Habitat fragmentation and habitat loss may affect the dispersal of insects
and influence their distribution and abundance in a landscape. These effects may
vary in dependence of the biotic and/or abiotic changes of the habitat over
time. Here we show evidence of this phenomenon in coccinellids in experimentally
fragmented alfalfa landscapes. Four continuous 30 x 30 m patches of alfalfa were
fragmented in four units, separated by 2 or 6 m. By varying size of the
fragments the resulting landscapes had 55% or 84% habitat loss. The matrix
surrounding fragments was mowed alfalfa. A fifth unfragmented patch was kept as
a control. In December 2001 and March 2002, we evaluated the spatial
distribution of adults coccinellids by sweep netting. We also evaluated the
dispersal behavior of adult coccinellids through mark-recapture studies and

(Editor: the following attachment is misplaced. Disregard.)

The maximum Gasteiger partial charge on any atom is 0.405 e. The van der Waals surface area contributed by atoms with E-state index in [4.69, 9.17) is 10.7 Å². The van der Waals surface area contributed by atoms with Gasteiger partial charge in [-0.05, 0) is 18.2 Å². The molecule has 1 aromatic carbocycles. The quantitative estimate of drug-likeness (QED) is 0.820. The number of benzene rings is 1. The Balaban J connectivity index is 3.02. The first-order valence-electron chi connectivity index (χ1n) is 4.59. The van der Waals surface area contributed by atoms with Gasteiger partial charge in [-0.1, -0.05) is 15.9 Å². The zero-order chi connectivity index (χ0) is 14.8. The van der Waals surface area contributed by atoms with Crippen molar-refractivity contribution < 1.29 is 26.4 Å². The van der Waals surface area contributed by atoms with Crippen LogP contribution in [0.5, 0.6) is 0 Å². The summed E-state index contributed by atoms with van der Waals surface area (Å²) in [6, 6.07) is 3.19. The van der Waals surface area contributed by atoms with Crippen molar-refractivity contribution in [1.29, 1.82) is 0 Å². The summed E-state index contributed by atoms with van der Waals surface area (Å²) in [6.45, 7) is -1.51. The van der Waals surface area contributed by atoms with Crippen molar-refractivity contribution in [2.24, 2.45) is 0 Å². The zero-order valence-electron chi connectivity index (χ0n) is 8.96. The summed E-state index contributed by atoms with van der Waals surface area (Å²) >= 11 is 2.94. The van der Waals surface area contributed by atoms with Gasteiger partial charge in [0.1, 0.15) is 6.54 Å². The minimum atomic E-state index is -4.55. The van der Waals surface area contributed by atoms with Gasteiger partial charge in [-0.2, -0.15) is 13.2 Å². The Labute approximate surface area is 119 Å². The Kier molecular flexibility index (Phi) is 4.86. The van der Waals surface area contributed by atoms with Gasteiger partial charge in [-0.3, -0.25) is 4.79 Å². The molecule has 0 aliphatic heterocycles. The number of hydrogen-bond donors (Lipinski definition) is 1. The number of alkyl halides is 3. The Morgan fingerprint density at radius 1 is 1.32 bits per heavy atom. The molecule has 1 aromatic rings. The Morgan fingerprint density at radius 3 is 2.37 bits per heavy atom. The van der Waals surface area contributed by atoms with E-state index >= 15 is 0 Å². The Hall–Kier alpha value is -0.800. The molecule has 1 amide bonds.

their mortality in matrix and fragments. In December, the highest abundance of
adult coccinellids was in the control and the lowest in the 84%-2m landscape.
Adult coccinellids were three times more abundant in fragments than in matrix.
In March, the abundance of adults was lower in all landscapes, but the highest
abundance was in the 84%-6m landscape. The differences in the abundance of
adults between matrix and fragments generally disappeared this time of the year.
Dispersal patterns, mortality and the temporal changes in the quality of alfalfa
in fragments and in the matrix explain the variable distribution of these
insects over time.
Species 1: Coleoptera Coccinellidae Eriopis connexa
Keywords: habitat fragmentation, habitat loss
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